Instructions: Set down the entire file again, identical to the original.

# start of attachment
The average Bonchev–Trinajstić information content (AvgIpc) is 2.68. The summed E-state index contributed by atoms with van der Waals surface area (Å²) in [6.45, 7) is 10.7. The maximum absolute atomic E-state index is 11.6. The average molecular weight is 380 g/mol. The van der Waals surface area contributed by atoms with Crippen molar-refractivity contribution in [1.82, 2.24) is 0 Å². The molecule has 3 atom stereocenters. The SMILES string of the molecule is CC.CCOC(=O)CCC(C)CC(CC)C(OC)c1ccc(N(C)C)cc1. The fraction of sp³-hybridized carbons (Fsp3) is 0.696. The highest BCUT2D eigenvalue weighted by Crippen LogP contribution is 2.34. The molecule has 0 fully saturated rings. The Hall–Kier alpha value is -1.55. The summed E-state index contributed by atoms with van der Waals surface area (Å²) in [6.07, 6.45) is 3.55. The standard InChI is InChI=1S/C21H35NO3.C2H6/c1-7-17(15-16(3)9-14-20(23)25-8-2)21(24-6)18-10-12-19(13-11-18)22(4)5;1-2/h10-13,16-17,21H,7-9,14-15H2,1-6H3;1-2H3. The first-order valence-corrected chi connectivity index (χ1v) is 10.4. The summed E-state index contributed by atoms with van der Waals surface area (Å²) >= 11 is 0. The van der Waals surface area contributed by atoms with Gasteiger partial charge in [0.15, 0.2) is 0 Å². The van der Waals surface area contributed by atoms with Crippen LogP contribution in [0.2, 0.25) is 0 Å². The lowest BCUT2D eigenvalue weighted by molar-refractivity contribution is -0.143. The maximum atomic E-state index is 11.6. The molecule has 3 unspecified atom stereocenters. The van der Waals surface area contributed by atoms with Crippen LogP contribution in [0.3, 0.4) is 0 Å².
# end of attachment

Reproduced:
The average Bonchev–Trinajstić information content (AvgIpc) is 2.68. The summed E-state index contributed by atoms with van der Waals surface area (Å²) in [6.45, 7) is 10.7. The maximum absolute atomic E-state index is 11.6. The average molecular weight is 380 g/mol. The van der Waals surface area contributed by atoms with Crippen molar-refractivity contribution in [1.82, 2.24) is 0 Å². The molecule has 3 atom stereocenters. The SMILES string of the molecule is CC.CCOC(=O)CCC(C)CC(CC)C(OC)c1ccc(N(C)C)cc1. The fraction of sp³-hybridized carbons (Fsp3) is 0.696. The highest BCUT2D eigenvalue weighted by Crippen LogP contribution is 2.34. The molecule has 0 fully saturated rings. The Hall–Kier alpha value is -1.55. The summed E-state index contributed by atoms with van der Waals surface area (Å²) in [6.07, 6.45) is 3.55. The standard InChI is InChI=1S/C21H35NO3.C2H6/c1-7-17(15-16(3)9-14-20(23)25-8-2)21(24-6)18-10-12-19(13-11-18)22(4)5;1-2/h10-13,16-17,21H,7-9,14-15H2,1-6H3;1-2H3. The first-order valence-corrected chi connectivity index (χ1v) is 10.4. The summed E-state index contributed by atoms with van der Waals surface area (Å²) >= 11 is 0. The van der Waals surface area contributed by atoms with Gasteiger partial charge in [0.15, 0.2) is 0 Å². The van der Waals surface area contributed by atoms with Crippen LogP contribution in [0.2, 0.25) is 0 Å². The lowest BCUT2D eigenvalue weighted by molar-refractivity contribution is -0.143. The maximum atomic E-state index is 11.6. The molecule has 3 unspecified atom stereocenters. The van der Waals surface area contributed by atoms with Crippen LogP contribution in [0.3, 0.4) is 0 Å².